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DE88682 posts since 8 Jan 2017
Peel's last TOTP in his regular stint was in February 1987 (he came back for a one-off in December 1995, as a cover for being the subject of an edition of This Is Your Life). According to an interview on the old TOTP BBC website, he gave up presenting the show because he was fed up of being recognised by the public for appearing on TV.

Janice was on the regular presenter roster until December 1987 before having her first child, and only came back to host two more TOTP shows in the summer of 1988 - it was mooted she was to return to Radio 1, but because she wasn't offered a slot in the schedule which was accommodating for the mother of a baby, she never did, and instead went to work on GLR.


As an older R1 DJ (47 at the time of his last regular episode), I wonder if Peely might have gone anyway when Paul Ciani started bringing in the likes of Anthea Turner and Andy Crane?

Janice was 33 at the time of *her* last regular episode, so could theoretically have continued had Beerling and co been that bit more accommodating. She definitely wouldn't have worked as well alongside the kids' TV presenters as she did alongside Peel, though... Wink
Now officially retired from TV Forum. "When the fun stops, stop."
Steve Williams2,846 posts since 1 Aug 2008
Janice was on the regular presenter roster until December 1987 before having her first child, and only came back to host two more TOTP shows in the summer of 1988 - it was mooted she was to return to Radio 1, but because she wasn't offered a slot in the schedule which was accommodating for the mother of a baby, she never did, and instead went to work on GLR.


Indeed, and Long later said she was grateful to Pops for continuing to book her despite her issues with Radio 1 at the time. It's quite clear that, despite the connections between Radio 1 and Pops, both had very different ideas of who they wanted - so from 1982-84 Peel was more or less the senior presenter on Pops, whereas Mike Read, who as breakfast host at the time was hugely high profile on Radio 1, didn't really appear that much at all. Indeed he didn't appear for eighteen months from mid-1986 because Hurll fell out with him. But then after Hurll left, Read was probably as prominent as ever and his last show was in 1989 when he was barely on Radio 1.
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Araminta Kane92 posts since 8 Dec 2015
apropos an above post, Bruno Brookes' association with TOTP was curiously on-off - he was a daily Radio 1 presenter, in a peak slot featuring a chart rundown every Tuesday, from September 1984, and he got the Top 40 show on Sundays eighteen months later, but he only hosted the TV show six times before he finally became a regular presenter in 1988. He was on the show more often when he was doing early breakfast and seemed increasingly out of step with the way Radio 1 was changing, and was indeed about to leave, than he was when he'd been this huge name.

The early 90s presentation era was odd because the presenters, who were very obviously "yoof" (to use a dehumanising spelling I strongly dislike), fitted ill with a policy of who to book, specifically for the pre-chart features, which was if anything even older than that of Radio 1 at the time, so it didn't really please anyone - the music seemed skewed towards the Bates/Travis audience, long after those presenters had left the rota, but the presenters were precisely the people that audience didn't like, and the people who did like that presentation style didn't like a lot of the music (I mean, really, "C'mon People" by Paul McCartney! And I speak as someone who has no problem at all with the song of his featured on the edition they showed this weekend).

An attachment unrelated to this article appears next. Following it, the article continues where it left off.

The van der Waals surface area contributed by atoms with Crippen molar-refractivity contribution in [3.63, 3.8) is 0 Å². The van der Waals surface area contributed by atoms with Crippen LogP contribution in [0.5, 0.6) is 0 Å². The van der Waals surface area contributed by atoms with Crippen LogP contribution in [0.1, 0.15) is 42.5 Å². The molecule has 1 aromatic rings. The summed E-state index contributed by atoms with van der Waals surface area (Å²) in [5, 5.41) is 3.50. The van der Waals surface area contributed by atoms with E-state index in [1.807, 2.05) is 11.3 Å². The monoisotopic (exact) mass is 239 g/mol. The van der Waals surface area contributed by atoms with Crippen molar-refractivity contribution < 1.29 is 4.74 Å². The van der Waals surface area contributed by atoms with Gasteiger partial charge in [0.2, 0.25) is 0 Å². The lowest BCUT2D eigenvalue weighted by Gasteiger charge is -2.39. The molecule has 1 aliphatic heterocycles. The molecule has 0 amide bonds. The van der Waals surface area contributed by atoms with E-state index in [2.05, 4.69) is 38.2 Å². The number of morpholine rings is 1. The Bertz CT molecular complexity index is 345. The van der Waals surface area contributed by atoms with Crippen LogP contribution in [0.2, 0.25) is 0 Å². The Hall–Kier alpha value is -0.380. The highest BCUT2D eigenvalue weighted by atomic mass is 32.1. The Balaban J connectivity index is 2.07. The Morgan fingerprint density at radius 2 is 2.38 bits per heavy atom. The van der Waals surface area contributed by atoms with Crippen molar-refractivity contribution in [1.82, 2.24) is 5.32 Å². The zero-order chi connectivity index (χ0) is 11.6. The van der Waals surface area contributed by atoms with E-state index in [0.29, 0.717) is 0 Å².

apropos the first post, Paul Gadd was dropping down the charts with a Christmas song in January 1985 (the same song which was the reason why the 13.12.84 show wasn't shown) and never again appeared in the Top 40 other than via "Doctorin' the Tardis", though as stated he hosted the show over three consecutive Christmas periods when his annual tour was still this big event during the 70s nostalgia boom. I still find it hard to imagine BBC Four showing the 90s TOTPs, but then I couldn't imagine them getting this far for a long time so who knows. A great shame about Smith, especially seeing how this year they could finally otherwise have shown pretty much the lot. He kept his shows off UK Gold in the 90s, but so did Noel Edmonds and they showed his editions (although in Edmonds' case it was apparently "not wanting to appear on a commercial channel", which clearly was no longer any sort of bother for him in later years).

apropos Peel & Vance, I think their relationship might have been strained in the autumn of 1984 because Radio 1 wanted an AOR show at 10pm to use their then-precious FM stereo airtime, which ultimately became Nicky Campbell Goes Into The Night (seemingly Jensen's departure had to do with the station wanting him at 10pm playing more mainstream stuff than he played on the mid-evening show and wanting Peel in mid-evenings playing relatively more mainstream stuff than he played on the late-night show - meanwhile, Johnny Beerling told the NME in 1985 that once they had their own FM frequency and extended airtime they'd not only have an AOR show at 10pm but move Peel after midnight, as indeed they did when they shunted him to the weekend graveyard shift), and Peel's Thursday slot had been taken for the closest they could get to that at this stage, Vance's 'Into the Music' which was less metal-based than his Friday show, and Peel made it quite clear that he was not happy. Although more generally Peel respected Vance as someone who cared much more about music than being a celebrity, even if it wasn't usually the same kind of music (sometimes it could be, though - Vance was prepared to risk upsetting the more traditional hard rock fans by playing Napalm Death on some occasions). The one show Peel hosted with Smith - which has never been repeated; my copy has David Allan announcing over the closing titles - was the only time he co-hosted with someone who was clearly much more showbiz-orientated.
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james-20015,306 posts since 13 Sep 2015
Central (East) East Midlands Today